Bredbury is a suburban town in the Metropolitan Borough of Stockport, Greater Manchester, England, 7.9 miles (12.7 km) south-east of Manchester, 1.8 miles (2.9 km) east of Stockport and 3.2 miles (5.1 km) south-west of Hyde. At the 2011 census, it had a population of 13,593.The town reaches to the lower southern slopes of Werneth Low, an outlier of the Peak District between the valleys of the River Tame and River Goyt, head-waters of the River Mersey.

Carrawburgh

Carrawburgh is a settlement in Northumberland. In Roman times, it was the site of a 3½ acre (1.5 ha) auxiliary fort on Hadrian's Wall called Brocolitia, Procolita, or Brocolita This name is probably based on the Celtic name for the place, and one possible translation put forward is 'badger holes'. The fort there was a mile or so west of the Wall's northernmost point at Limestone Corner, and just over a mile west of the nearest milecastle, Milecastle 30. The fort either used the Wall (narrow gauge on a broad base at this point) itself as its northern rampart, or was built parallel to it but detached. It certainly postdates both the Wall and the vallum (which it is built across).

Only the fort's earthworks are now visible, the Wall at this point and the fort's north ramparts having been demolished for the construction of General Wade's early 18th-century military road (now the B6318). The late 19th-century archaeologist John Clayton carried out a partial excavation of the site, revealing a military bath-house outside the fort's west gate (in 1873) and the fort's south-west corner-tower (in 1876).

The Roman Inscriptions of Britain lists 48 inscriptions for the site. They show its garrisoning units to have been as follows:

RIB 1550 – Hadrianic? c. AD133 – First Cohort of Aquitani

RIB 1563b – AD122-138 – Cohors I Tungrorum

End 2nd century – Cohors I Cugernorum

RIB 1544, RIB 1553, and Notitia Dignitarum – AD213-222, AD237, and AD400 respectively – First Cohort of BataviansThe First Cohort of Frisiavones are also attested at Brocolitia at some stage, as shown by an inscription on an altar stone, which tells us that Optio Maus had repaid a vow to the goddess Coventina. (This unit is also recorded as present at Ardotalia.) Whether this altar was the repayment of the vow is unknown.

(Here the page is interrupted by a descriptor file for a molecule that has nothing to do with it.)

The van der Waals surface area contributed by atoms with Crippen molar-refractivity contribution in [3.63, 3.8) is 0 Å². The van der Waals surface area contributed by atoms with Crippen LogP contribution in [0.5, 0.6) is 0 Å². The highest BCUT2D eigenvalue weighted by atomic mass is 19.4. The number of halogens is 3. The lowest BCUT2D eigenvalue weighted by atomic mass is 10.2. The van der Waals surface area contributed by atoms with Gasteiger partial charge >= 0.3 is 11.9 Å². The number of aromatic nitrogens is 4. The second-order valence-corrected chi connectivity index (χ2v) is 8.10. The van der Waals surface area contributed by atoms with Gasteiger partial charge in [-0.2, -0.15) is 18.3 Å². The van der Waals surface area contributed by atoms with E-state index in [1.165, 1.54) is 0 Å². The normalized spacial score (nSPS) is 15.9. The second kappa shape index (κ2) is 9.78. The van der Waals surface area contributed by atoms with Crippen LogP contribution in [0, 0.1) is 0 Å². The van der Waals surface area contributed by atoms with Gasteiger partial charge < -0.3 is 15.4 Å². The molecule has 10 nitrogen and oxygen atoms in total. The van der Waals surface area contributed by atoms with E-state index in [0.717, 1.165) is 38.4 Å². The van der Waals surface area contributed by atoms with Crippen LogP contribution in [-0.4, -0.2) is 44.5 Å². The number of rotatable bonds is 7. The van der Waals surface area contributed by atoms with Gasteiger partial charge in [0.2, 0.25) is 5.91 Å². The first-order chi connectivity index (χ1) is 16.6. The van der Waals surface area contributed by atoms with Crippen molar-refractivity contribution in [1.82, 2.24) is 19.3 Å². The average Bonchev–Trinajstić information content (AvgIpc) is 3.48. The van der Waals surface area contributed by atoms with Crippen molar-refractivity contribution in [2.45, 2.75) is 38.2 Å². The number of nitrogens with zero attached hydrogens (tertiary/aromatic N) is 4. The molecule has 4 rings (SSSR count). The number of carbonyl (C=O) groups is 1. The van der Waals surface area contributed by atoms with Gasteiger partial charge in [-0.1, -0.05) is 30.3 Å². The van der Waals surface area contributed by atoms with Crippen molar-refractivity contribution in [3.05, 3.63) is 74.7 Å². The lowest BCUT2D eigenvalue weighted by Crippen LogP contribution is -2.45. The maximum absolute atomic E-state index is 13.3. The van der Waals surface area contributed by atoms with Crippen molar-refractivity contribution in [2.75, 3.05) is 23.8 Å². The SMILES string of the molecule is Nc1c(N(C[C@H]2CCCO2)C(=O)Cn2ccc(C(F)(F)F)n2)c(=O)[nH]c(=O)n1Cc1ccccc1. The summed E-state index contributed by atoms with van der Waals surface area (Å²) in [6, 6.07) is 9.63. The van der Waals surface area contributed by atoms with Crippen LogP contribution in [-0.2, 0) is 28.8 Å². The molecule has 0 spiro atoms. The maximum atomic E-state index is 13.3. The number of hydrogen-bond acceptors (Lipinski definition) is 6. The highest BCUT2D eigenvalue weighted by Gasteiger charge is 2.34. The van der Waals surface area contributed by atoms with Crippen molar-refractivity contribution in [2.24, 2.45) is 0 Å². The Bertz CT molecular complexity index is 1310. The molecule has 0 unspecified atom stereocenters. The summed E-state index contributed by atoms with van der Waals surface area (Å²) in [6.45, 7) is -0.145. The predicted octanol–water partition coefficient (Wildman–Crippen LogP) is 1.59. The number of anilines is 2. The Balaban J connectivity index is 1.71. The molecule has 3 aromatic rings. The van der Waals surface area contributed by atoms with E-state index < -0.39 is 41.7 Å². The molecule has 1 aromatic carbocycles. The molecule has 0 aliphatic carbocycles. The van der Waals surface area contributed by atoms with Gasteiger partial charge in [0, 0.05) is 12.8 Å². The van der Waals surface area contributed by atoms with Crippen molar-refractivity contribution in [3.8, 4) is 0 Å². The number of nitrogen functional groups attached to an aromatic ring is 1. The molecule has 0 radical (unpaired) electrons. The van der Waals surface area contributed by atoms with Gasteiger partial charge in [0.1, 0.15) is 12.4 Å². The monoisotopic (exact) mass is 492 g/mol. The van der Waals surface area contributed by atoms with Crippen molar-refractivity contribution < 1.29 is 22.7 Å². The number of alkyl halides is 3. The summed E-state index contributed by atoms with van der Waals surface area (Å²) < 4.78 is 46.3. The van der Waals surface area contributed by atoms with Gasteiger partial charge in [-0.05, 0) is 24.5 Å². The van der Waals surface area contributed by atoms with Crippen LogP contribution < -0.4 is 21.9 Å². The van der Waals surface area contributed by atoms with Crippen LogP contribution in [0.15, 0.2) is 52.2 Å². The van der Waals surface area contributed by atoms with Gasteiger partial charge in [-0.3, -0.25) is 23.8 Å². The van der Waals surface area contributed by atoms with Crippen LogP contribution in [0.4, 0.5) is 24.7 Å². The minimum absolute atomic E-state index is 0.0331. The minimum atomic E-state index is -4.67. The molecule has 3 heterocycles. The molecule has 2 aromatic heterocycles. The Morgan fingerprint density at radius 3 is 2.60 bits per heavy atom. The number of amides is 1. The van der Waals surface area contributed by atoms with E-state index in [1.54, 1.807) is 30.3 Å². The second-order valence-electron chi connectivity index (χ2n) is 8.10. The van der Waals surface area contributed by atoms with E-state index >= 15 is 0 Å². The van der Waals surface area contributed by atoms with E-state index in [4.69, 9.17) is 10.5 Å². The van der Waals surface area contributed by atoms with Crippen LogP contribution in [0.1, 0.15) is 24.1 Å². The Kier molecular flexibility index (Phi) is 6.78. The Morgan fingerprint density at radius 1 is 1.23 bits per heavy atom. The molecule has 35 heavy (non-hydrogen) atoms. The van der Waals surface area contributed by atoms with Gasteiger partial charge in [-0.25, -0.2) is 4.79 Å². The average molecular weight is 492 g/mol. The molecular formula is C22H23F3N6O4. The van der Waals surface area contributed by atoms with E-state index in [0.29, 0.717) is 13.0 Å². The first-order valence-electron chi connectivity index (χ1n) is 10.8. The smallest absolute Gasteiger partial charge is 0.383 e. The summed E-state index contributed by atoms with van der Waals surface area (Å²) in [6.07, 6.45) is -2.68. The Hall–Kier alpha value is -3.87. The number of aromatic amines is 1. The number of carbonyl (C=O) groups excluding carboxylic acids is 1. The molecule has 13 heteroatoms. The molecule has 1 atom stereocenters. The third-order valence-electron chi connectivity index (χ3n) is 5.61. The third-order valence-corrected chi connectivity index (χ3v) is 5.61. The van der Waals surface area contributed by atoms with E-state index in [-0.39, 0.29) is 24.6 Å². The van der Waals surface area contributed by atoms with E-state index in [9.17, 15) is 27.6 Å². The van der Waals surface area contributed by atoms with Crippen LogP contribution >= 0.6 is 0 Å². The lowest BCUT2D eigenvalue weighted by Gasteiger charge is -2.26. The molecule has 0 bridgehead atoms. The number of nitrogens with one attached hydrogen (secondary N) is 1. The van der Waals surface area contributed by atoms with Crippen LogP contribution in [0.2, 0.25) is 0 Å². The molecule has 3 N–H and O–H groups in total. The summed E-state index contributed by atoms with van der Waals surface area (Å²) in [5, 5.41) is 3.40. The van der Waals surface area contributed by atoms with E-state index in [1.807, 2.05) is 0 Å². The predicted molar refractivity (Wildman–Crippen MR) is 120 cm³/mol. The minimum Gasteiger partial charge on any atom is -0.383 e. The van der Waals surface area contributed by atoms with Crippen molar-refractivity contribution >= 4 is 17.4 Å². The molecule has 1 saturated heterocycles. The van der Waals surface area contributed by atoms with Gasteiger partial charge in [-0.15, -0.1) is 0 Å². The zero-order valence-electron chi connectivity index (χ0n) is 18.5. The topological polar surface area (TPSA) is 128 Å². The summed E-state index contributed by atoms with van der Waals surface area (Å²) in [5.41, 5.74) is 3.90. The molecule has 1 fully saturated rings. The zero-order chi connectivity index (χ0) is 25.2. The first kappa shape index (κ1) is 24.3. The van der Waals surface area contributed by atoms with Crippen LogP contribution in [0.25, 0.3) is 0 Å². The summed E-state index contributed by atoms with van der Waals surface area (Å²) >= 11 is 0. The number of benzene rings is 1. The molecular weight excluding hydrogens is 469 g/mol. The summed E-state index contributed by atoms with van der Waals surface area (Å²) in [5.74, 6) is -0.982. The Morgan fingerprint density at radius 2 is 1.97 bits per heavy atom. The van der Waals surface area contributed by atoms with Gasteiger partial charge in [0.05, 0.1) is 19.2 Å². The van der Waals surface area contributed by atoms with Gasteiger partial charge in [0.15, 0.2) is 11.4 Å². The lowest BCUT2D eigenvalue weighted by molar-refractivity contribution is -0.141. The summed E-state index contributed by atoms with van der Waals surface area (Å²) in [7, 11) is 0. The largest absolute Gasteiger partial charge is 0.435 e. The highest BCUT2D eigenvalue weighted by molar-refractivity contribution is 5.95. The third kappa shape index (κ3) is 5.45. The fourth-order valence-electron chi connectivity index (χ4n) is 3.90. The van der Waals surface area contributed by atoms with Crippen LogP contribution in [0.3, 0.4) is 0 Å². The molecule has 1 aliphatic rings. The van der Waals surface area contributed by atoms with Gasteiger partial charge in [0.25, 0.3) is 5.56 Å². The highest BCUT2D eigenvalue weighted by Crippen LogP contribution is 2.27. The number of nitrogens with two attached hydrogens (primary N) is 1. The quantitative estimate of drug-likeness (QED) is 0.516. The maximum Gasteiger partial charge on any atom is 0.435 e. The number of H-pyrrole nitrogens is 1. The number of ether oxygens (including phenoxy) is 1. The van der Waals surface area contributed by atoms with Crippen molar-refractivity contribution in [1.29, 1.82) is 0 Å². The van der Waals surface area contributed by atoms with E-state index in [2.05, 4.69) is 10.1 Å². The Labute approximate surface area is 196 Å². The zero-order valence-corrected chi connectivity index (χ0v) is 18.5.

Gamesley

Gamesley is a residential area within the Borough of High Peak

in Derbyshire, England, west of Glossop and close to the River Etherow which forms the boundary with Tameside in Greater Manchester. Gamesley is a ward of the High Peak Borough Council. It had a population of 2,531 at the 2011 Census.

Glossop

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Historically, the name Glossop refers to the small hamlet that gave its name to an ancient parish recorded in the Domesday Book of 1086, and then the manor given by William I of England to William Peverel. A municipal borough was created in 1866, and the unparished urban area within two local government wards. The area now known as Glossop approximates to the villages that used to be called Glossopdale, on the lands of the Duke of Norfolk. Originally a centre of wool processing, Glossop rapidly expanded in the late 18th century when it specialised in the production and printing of calico, a coarse cotton, and became a mill town with many chapels and churches, its fortunes tied to the cotton industry.

Architecturally, the area is dominated by buildings constructed of the local sandstone. There remain two significant former cotton mills and the Dinting railway viaduct. Glossop has transport links to Manchester, making the area popular for commuters.

Greenfield, Greater Manchester